Australian and state and territory governments working together to reduce homelessness

The following fact sheet highlights the Australian and state and territory governments’ efforts to reduce homelessness and includes details on each state and territory’s Implementation Plans for the National Partnership Agreement on Homelessness.

Homelessness in Australia

On the best available data, 105,000 Australians are homeless every night. Of these, 16,375 are sleeping rough.

Homelessness is increasing among families and the elderly. The number of homeless children under the age of 12 increased by 22 per cent between 2001 and 2006. Over the same period, the number of elderly homeless people increased by almost 30 per cent.

There has been some success in tackling youth homelessness, which dropped by 16 per cent between 2001 and 2006.

What we are doing

In December 2008, the Australian Government released a White Paper on Homelessness, The Road Home, which called on all levels of government, business, the not for profit sector and the community to join together to reduce homelessness.

The Road Home outlined the need for new investment in homelessness and reform of existing services. Homelessness must be prevented wherever possible. People who experience homelessness must be supported to move quickly through the crisis system into long term housing and at the same time get help to reconnect with education, employment and the community. Mainstream services and homelessness services have to work together more effectively to reduce homelessness.

In The Road Home, the Australian Government adopted two headline goals:

  • to halve the rate of overall homelessness by 2020
  • offer supported accommodation to all rough sleepers who seek it by 2020.

The White Paper also included interim targets to 2013 to contribute to these long term goals.

The state and territories have primary responsibility for the delivery of essential public services such as health, education, community services, social housing, justice and policing. The White Paper and the National Partnership Agreement on Homelessness build on the work already undertaken by the states and territories towards reducing homelessness.

[ top ]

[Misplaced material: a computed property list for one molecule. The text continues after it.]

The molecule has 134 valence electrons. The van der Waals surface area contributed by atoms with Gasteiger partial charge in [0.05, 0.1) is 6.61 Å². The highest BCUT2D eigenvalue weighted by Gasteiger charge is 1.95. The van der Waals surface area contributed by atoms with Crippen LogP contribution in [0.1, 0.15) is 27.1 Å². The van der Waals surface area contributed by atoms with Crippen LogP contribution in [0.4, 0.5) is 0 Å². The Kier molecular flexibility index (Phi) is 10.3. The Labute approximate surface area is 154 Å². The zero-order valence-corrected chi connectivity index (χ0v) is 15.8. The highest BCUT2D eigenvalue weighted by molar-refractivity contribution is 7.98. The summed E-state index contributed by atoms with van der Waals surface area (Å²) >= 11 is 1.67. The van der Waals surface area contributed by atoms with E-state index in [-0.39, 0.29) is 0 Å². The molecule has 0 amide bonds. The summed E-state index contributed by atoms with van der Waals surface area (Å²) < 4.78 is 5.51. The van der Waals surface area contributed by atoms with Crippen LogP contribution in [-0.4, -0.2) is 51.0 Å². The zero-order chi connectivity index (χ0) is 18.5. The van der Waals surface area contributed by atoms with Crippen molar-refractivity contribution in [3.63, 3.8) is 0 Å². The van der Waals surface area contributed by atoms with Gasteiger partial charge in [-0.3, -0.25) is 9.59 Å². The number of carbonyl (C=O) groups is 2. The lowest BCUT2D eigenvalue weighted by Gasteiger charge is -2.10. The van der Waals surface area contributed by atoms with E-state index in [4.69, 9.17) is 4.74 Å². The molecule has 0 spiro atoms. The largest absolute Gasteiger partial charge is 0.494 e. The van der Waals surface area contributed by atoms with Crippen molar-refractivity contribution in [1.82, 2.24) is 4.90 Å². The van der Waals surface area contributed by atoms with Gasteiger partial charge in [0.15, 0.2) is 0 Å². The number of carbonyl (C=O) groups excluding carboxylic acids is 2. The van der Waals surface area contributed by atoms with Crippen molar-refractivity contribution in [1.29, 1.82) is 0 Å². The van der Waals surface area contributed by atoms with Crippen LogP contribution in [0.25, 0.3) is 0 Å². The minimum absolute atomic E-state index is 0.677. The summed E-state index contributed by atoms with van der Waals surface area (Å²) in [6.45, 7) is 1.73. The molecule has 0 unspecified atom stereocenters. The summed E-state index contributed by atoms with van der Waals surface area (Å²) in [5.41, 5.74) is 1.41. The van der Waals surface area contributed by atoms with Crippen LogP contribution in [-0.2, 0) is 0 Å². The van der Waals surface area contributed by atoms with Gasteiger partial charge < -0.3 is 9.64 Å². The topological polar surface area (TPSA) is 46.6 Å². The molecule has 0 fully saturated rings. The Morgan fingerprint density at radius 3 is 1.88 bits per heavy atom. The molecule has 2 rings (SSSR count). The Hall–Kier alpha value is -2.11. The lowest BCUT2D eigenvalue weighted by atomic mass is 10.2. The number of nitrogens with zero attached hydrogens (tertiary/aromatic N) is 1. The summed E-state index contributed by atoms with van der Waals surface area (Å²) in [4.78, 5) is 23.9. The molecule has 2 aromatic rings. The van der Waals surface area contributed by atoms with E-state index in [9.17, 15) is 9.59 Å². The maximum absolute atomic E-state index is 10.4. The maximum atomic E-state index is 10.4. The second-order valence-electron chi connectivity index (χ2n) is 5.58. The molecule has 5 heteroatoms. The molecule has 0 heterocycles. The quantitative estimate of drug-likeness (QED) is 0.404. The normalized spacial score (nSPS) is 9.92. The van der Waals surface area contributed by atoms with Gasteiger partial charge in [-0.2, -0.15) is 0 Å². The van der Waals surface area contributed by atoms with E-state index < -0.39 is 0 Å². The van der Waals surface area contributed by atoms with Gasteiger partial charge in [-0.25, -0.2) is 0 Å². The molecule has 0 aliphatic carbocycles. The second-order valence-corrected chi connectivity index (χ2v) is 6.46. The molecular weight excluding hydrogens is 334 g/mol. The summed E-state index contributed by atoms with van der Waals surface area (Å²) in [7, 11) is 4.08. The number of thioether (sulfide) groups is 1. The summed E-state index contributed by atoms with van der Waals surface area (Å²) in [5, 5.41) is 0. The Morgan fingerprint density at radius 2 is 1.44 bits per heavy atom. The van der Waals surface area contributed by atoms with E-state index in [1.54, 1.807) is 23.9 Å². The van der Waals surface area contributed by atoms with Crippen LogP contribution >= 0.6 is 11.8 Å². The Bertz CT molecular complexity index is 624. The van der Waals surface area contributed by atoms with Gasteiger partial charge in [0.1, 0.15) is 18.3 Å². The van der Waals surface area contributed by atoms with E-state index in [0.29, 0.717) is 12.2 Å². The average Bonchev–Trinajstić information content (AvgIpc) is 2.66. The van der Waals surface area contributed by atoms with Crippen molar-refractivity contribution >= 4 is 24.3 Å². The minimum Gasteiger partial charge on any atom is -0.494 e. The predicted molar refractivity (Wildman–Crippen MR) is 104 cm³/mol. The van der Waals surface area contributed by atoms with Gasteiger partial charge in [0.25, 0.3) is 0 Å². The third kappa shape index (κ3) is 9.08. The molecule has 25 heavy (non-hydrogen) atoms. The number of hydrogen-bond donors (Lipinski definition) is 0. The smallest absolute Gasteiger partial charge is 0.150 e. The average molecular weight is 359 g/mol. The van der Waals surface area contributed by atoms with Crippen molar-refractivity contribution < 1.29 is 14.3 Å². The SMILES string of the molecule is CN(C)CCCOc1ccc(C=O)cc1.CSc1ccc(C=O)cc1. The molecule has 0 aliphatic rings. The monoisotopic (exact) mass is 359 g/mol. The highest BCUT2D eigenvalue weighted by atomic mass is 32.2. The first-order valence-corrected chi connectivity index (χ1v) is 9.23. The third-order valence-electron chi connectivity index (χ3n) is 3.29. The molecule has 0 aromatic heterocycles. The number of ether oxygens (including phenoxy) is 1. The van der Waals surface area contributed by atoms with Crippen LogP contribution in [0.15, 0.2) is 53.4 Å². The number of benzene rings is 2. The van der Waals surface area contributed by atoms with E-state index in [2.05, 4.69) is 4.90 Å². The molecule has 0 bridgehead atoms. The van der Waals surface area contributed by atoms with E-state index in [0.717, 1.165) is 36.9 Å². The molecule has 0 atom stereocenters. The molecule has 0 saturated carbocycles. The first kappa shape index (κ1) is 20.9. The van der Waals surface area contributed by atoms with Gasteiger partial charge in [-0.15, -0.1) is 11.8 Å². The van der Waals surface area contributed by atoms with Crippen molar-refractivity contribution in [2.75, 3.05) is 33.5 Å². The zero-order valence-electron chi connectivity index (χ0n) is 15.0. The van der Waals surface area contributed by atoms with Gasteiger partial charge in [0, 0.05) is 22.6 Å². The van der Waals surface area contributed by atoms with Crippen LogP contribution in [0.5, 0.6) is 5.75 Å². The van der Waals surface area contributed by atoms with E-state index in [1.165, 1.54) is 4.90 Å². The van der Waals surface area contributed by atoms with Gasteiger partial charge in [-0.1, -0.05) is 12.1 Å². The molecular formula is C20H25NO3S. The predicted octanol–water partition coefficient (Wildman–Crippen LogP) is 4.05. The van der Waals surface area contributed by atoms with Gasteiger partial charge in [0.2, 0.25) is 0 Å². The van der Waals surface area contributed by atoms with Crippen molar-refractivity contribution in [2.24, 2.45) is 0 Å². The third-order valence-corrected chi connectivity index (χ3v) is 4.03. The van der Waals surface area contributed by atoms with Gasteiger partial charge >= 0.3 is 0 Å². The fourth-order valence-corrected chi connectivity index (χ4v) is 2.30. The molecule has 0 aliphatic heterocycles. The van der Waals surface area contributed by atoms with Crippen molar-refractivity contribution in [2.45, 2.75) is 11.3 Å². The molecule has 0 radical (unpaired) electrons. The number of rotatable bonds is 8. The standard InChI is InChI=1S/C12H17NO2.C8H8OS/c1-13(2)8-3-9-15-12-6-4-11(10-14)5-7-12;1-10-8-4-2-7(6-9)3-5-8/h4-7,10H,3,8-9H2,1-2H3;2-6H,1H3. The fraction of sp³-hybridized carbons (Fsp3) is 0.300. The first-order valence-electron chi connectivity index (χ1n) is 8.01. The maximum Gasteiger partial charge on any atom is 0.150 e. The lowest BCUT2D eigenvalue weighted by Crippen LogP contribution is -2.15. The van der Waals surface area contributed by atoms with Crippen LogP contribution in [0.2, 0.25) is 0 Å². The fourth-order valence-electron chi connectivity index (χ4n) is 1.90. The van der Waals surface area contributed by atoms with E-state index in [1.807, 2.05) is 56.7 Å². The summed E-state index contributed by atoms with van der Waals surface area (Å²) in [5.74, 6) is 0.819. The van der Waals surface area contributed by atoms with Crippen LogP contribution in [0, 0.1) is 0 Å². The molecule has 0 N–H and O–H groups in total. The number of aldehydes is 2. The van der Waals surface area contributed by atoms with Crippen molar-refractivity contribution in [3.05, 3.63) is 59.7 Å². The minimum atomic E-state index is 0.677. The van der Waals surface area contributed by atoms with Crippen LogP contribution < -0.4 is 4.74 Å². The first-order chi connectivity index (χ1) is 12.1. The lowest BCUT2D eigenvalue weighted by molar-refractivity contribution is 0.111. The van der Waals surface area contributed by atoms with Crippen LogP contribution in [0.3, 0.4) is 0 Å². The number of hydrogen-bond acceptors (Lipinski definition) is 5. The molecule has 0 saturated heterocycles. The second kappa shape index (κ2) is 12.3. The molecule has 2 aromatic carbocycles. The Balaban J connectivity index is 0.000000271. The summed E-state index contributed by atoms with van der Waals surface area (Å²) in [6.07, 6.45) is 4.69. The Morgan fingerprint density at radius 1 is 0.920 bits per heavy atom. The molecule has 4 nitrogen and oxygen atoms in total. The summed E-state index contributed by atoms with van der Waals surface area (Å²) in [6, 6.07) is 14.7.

Work already under way

In The Road Home the Australian Government committed to boost its efforts across all areas of government to achieve the 2020 headline goals and interim targets for reducing homelessness. This is especially important in areas such as social housing, employment, income support and aged care.

Specific Australian Government initiatives include:

  • $1.2 billion per year over five years (2008-13) for the National Affordable Housing Agreement to ensure that all Australians have access to affordable, safe and sustainable housing that contributes to social and economic participation
  • $5.6 billion for the Nation Building Economic Stimulus Plan to construct new dwellings and refurbish existing social housing dwellings
  • $400 million over two years (2008-10) for the National Partnership Agreement on Social Housing to increase the supply of social housing
  • $5.5 billion over 10 years (2008-18) for the National Partnership Agreement on Remote Indigenous Housing to provide new houses and upgrades to existing houses in remote Indigenous communities
  • ninety Community Engagement Officers in Centrelink to provide outreach services to people who are homeless
  • additional emergency relief funding, more personal helpers and mentors for people living with severe mental illness, innovative employment services and increased capital and recurrent funding for elderly people who are homeless.

New work through the National Partnership Agreement on Homelessness

As part of The Road Home, in December 2008, the Council of Australian Governments established a National Partnership Agreement on Homelessness. Under the Agreement the Australian Government has agreed to provide additional funding for homelessness to the states and territories who have agreed to match Australian Government funding and deliver services and capital projects that will contribute to an overall reduction in homelessness.

The Australian Government is contributing $550 million from 2008 to 2013, with the states and territories required to match this amount, making a total of $1.1 billion for new homelessness services. Some states and territories are contributing more than the matching required, so the total spend will be greater than $1.1 billion.

[ top ]
 

Implementation Plans

Under the Agreement all states and territories are required to have an Implementation Plan which details how they will reduce homelessness through dedicated initiatives. As part of the Agreement all Implementation Plans are thoroughly reviewed on an annual basis, alongside Australian Government efforts to reduce homelessness, to ensure our combined efforts will meet the targets and goals set out in the White Paper. Implementation Plans for all jurisdictions are available on the Ministerial Council for Federal Financial Relations website.

Additionally, state and territory governments provide Annual Performance Reports detailing the progress of initiatives under their Implementation Plans:

2010-11

2009-10

Content Updated: 16 October 2012